The founder and patriarch of Macondo, José Arcadio Buendía represents both great leadership and the innocence of the ancient world. He is a natural explorer, setting off into the wilderness first to found Macondo and then to find a route between Macondo and the outside world. In this tale of creation he is the Adam figure, whose quest for knowledge, mirrored in the intellectual pursuits of his descendants, eventually results in his family’s loss of innocence. José Arcadio Buendía pushes his family forward into modernity, preferring the confines of his laboratory to the sight of a real flying carpet that the gypsies have brought. By turning his back on this ancient magic in favor of his more modern scientific ideas, he hastens the end of Macondo’s Eden-like state.
For José Arcadio Buendía, however, madness comes sooner than disillusionment. Immediately after he thinks he has discovered a means to create perpetual motion—a physical impossibility—he goes insane, convinced that the same day is repeating itself over and over again. In a sense, his purported discovery of perpetual motion achieves a kind of total knowledge that may be too deep for the human mind to withstand. Perpetual motion could only exist in a world without time, which, for José Arcadio Buendía, is what the world becomes and, in a sense, is what time throughout the novel becomes: past, present and future often overlap. This overlapping of time allows José Arcadio Buendía to appear to his descendants in the form of a ghost, so that his presence will always be felt in Macondo.
Colonel Aureliano Buendía is One Hundred Years of Solitude’s greatest soldier figure, leading the Liberal army throughout the civil war. At the same time, however, he is the novel’s greatest artist figure: a poet, an accomplished silversmith, and the creator of hundreds of finely crafted golden fishes. Aureliano’s (I) inability to experience deep emotion contributes to his great battle poise and artistic focus, yet Márquez’s depiction of the Colonel melting away his hard work and starting all over again signals that this poise and focus is not worth its price.
Aureliano (I) is never truly touched by anything or anyone. His child bride, Remedios Moscote, seems at first to have a real effect on him. When she dies, however, he discovers that his sorrow is not as profound as he had expected. During the war, he becomes even more hardened to emotion, and, eventually, his memory and all his feelings are worn away. He has all of his poems burned, and, by the end of his life, he has stopped making new golden fish. Instead, he makes twenty-five and then melts them down, using the metal for the next batch. In this way, he lives solely in the present, acknowledging that time moves in cycles and that the present is all that exists for a man like him, with no memories.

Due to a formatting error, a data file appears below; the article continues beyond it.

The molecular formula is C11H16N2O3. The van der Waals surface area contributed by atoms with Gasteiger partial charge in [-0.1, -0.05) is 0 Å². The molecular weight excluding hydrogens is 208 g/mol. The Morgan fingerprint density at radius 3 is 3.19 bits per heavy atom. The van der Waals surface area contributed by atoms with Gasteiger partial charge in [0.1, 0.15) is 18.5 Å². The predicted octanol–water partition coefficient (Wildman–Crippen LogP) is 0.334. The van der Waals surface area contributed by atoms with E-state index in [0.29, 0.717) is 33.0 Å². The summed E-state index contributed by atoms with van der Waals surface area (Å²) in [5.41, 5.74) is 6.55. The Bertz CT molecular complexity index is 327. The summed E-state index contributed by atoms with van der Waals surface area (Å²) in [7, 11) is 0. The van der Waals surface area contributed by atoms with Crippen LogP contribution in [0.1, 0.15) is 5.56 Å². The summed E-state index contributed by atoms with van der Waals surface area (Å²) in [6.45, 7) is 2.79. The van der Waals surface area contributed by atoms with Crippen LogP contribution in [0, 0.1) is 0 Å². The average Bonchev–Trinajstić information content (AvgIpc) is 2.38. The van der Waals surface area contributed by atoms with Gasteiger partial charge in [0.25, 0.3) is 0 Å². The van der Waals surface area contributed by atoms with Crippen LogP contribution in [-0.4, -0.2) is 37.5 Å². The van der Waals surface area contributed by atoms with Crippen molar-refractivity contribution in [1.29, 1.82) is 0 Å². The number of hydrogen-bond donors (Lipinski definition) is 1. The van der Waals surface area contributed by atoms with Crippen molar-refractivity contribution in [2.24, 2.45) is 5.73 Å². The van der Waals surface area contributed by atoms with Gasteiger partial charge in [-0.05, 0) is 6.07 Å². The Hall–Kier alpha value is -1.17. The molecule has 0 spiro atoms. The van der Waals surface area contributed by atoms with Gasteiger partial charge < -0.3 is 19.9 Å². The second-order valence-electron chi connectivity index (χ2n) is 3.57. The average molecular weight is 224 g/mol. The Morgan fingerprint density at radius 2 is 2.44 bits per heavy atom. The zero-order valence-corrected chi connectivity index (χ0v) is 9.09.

Colonel Aureliano Buendía’s attempted suicide shows us how deep his despair is when he realizes that civil war is futile and that pride is the only thing that keeps the two sides fighting. His disillusionment is a moving commentary on the despair that arises from futility but, also, on the futility that arises from despair.
Of all the characters in the novel, Úrsula Iguarán lives the longest and sees the most new generations born. She outlives all three of her children. Unlike most of her relatives, Úrsula is untroubled by great spiritual anxiety; in this sense, she is probably the strongest person ever to live in Macondo. She takes in Rebeca, the child of strangers, and raises her as her own daughter; she welcomes dozens of passing strangers to her table; she tries to keep the house from falling apart. Úrsula’s task is not easy, since all of her descendants become embroiled in wars and scandals that would cause any weaker family to dissolve. With Úrsula as their mainstay, however, the Buendías are irrevocably linked, for better or for worse. To keep the family together, Úrsula sometimes is quite harsh; for example, she kicks José Arcadio and Rebeca out of the house when they elope. This decision is partly a result of her unyielding fear of incest. Even though Rebeca and José Arcadio are not technically related, Úrsula is terrified that even a remotely incestuous action or relation will result in someone in the family having a baby with the tail of a pig. Her own marriage to José Arcadio Buendía is incestuous because they are cousins, and she constantly examines her children’s behavior for flaws, frequently saying, “[i]t’s worse than if he had been born with the tail of a pig.” Because of her fear of incest, Úrsula is a contradictory character: she binds the family together, but is terrified that incest, the extreme of family bonding, will bring disaster to the Buendía house.
Aureliano (II) is the purest example in One Hundred Years of Solitude of the solitary, destructive Buendía thirst for knowledge. He is utterly isolated by his grandmother, Fernanda del Carpio, because she is ashamed that he was born out of wedlock. He never even leaves the house until he is fully grown. As he lives in solitude, however, he acquires a store of knowledge almost magical in scope. He knows far more than he could have read in his family’s books and seems to have miraculously accessed an enormous store of universal knowledge. After having an incestuous relationship with his aunt, Amaranta Úrsula, Aureliano (II) watches the last of the Buendía line (their son, born with the tail of a pig) being eaten by ants. He finally translates the prophecies of the old gypsy, Melquíades, which foretell both the act of translation and the destruction of Macondo that occurs as he reads. Aureliano (II) is therefore Macondo’s prophet of doom, destroying the town with an act of reading and translation that is similar to our reading of One Hundred Years of Solitude.